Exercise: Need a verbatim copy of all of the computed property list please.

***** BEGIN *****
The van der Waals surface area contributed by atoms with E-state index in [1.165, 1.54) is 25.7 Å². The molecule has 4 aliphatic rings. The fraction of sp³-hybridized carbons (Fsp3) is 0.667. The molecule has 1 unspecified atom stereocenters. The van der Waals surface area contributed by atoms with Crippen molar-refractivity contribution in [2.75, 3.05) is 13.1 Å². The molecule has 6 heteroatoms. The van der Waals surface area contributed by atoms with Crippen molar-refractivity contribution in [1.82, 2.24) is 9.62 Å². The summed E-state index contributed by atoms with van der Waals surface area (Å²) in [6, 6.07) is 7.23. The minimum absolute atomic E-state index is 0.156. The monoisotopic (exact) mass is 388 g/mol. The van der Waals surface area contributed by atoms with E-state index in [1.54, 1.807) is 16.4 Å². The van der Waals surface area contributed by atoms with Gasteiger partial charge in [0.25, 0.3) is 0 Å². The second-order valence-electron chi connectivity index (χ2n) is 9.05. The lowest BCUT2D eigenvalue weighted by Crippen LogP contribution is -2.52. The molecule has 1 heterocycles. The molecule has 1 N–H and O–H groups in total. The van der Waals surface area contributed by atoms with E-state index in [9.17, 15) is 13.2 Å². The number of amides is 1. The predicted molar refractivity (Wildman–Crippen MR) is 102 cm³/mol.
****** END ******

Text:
The van der Waals surface area contributed by atoms with E-state index in [1.165, 1.54) is 25.7 Å². The molecule has 4 aliphatic rings. The fraction of sp³-hybridized carbons (Fsp3) is 0.667. The molecule has 1 unspecified atom stereocenters. The van der Waals surface area contributed by atoms with Crippen molar-refractivity contribution in [2.75, 3.05) is 13.1 Å². The molecule has 6 heteroatoms. The van der Waals surface area contributed by atoms with Crippen molar-refractivity contribution in [1.82, 2.24) is 9.62 Å². The summed E-state index contributed by atoms with van der Waals surface area (Å²) in [6, 6.07) is 7.23. The minimum absolute atomic E-state index is 0.156. The monoisotopic (exact) mass is 388 g/mol. The van der Waals surface area contributed by atoms with E-state index in [1.54, 1.807) is 16.4 Å². The van der Waals surface area contributed by atoms with Gasteiger partial charge in [0.25, 0.3) is 0 Å². The second-order valence-electron chi connectivity index (χ2n) is 9.05. The lowest BCUT2D eigenvalue weighted by Crippen LogP contribution is -2.52. The molecule has 1 heterocycles. The molecule has 1 N–H and O–H groups in total. The van der Waals surface area contributed by atoms with E-state index in [9.17, 15) is 13.2 Å². The number of amides is 1. The predicted molar refractivity (Wildman–Crippen MR) is 102 cm³/mol.